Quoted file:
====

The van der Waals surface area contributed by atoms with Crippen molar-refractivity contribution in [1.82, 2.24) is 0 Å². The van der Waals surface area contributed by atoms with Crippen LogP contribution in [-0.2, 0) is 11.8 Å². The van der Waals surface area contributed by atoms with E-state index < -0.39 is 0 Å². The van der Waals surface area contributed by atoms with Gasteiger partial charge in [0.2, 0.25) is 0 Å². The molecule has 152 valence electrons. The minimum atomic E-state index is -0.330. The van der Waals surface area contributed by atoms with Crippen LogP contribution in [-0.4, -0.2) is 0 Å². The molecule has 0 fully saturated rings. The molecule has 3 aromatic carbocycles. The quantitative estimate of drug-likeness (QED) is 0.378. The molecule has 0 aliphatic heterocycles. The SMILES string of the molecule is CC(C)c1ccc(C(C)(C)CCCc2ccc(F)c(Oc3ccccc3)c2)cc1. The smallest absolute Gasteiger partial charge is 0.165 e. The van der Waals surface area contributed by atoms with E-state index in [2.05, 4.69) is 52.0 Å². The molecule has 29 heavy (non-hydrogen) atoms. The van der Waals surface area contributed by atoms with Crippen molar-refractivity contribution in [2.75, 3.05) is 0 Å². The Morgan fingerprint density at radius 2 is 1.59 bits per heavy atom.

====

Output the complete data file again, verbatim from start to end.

The van der Waals surface area contributed by atoms with Crippen molar-refractivity contribution in [1.82, 2.24) is 0 Å². The van der Waals surface area contributed by atoms with Crippen LogP contribution in [-0.2, 0) is 11.8 Å². The van der Waals surface area contributed by atoms with E-state index < -0.39 is 0 Å². The van der Waals surface area contributed by atoms with Gasteiger partial charge in [0.2, 0.25) is 0 Å². The molecule has 152 valence electrons. The minimum atomic E-state index is -0.330. The van der Waals surface area contributed by atoms with Crippen LogP contribution in [-0.4, -0.2) is 0 Å². The molecule has 0 fully saturated rings. The molecule has 3 aromatic carbocycles. The quantitative estimate of drug-likeness (QED) is 0.378. The molecule has 0 aliphatic heterocycles. The SMILES string of the molecule is CC(C)c1ccc(C(C)(C)CCCc2ccc(F)c(Oc3ccccc3)c2)cc1. The smallest absolute Gasteiger partial charge is 0.165 e. The van der Waals surface area contributed by atoms with E-state index in [2.05, 4.69) is 52.0 Å². The molecule has 29 heavy (non-hydrogen) atoms. The van der Waals surface area contributed by atoms with Crippen molar-refractivity contribution in [2.75, 3.05) is 0 Å². The Morgan fingerprint density at radius 2 is 1.59 bits per heavy atom.